As you all know, I’m a huge advocate of Google Analytics. The more insight you can get into your site traffic, the better. So, if you are an online retailer, I hope you have already implemented, or at least have it on your radar to implement Google Analytics Ecommerce Tracking. Just like most other Analytics data you can derive, the purpose is essentially to give you more information regarding visitor actions, just now on a more advanced level.
In a word: Amazing. Ecommerce tracking helps you better understand exactly what visitors are buying, and where they came from before they bought it. Even though it’ll take a bit of work to get it up and running, it will be well worth the extra effort. Through this tracking feature, you’ll be able to see products, transactions, and time to purchase, which are better defined below:
Products: Specifics regarding product purchases, like what they buy, how much, and associated revenue that is generated.
Transactions: Different from products in that each transaction can contain multiple products, GA will report on revenue generated, tax, shipping, and product quantity information for each transaction.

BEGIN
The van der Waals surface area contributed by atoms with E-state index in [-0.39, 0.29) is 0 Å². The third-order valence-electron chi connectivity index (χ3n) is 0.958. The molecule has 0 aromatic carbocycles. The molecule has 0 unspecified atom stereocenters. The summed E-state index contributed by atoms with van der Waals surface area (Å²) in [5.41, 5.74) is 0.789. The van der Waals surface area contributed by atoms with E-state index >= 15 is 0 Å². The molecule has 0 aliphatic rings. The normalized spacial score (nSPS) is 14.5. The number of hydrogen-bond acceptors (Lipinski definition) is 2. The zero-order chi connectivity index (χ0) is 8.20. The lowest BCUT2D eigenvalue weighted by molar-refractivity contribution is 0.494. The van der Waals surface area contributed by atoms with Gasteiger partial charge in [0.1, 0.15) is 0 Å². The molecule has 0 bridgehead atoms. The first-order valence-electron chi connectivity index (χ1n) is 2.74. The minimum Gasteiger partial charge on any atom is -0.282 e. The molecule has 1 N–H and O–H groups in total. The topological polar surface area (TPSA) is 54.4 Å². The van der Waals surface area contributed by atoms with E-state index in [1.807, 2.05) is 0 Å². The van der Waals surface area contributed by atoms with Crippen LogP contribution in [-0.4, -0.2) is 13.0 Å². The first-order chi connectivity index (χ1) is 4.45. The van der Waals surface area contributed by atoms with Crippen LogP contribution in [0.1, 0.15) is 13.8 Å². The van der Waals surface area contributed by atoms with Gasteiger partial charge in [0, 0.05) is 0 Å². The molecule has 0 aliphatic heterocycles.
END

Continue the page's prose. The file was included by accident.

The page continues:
Time to Purchase: GA will report on the time it takes someone to physically make the purchase, reporting on the number of days along with the number of visits.
All the insight into product and revenue data will help retailers learn where to focus their time and money. Small details, like learning your money is resulting in a larger return from paid search efforts as opposed to others, for instance, might lead to a shift in marketing strategy, which could exponentially increase your revenues generated from online efforts. Without data like this, a lot of what retailers do is guess work. The best part about most online advertising is that you can show cause and effect for every dollar spent more accurately than any other medium. What better way to instill that even further than by reporting on which of those efforts are not only bringing in the most traffic and purchase volume, but having the knowledge of the exact dollar amount those efforts are returning.
You’ll be able to see the product, transaction and revenue breakdown by source (among others) which will give you a better grasp on what types of traffic are working best for you already, where you need to improve, what’s most efficient, telling you to throw more money in that direction, and even where to cut your losses. In the end, your wallet will thank you.
First, enable Ecommerce tracking in your Google Analytics account, then implement the tracking codes onto your website or app. Some things to keep in mind:
For more detailed information on how to get started with Google Analytics Ecommerce Tracking, visit the Google Analytics help center. Share your successes or interests in Ecommerce Tracking through Google Analytics in the comments below, or on twitter with @amandadchaney or @SearchMojo.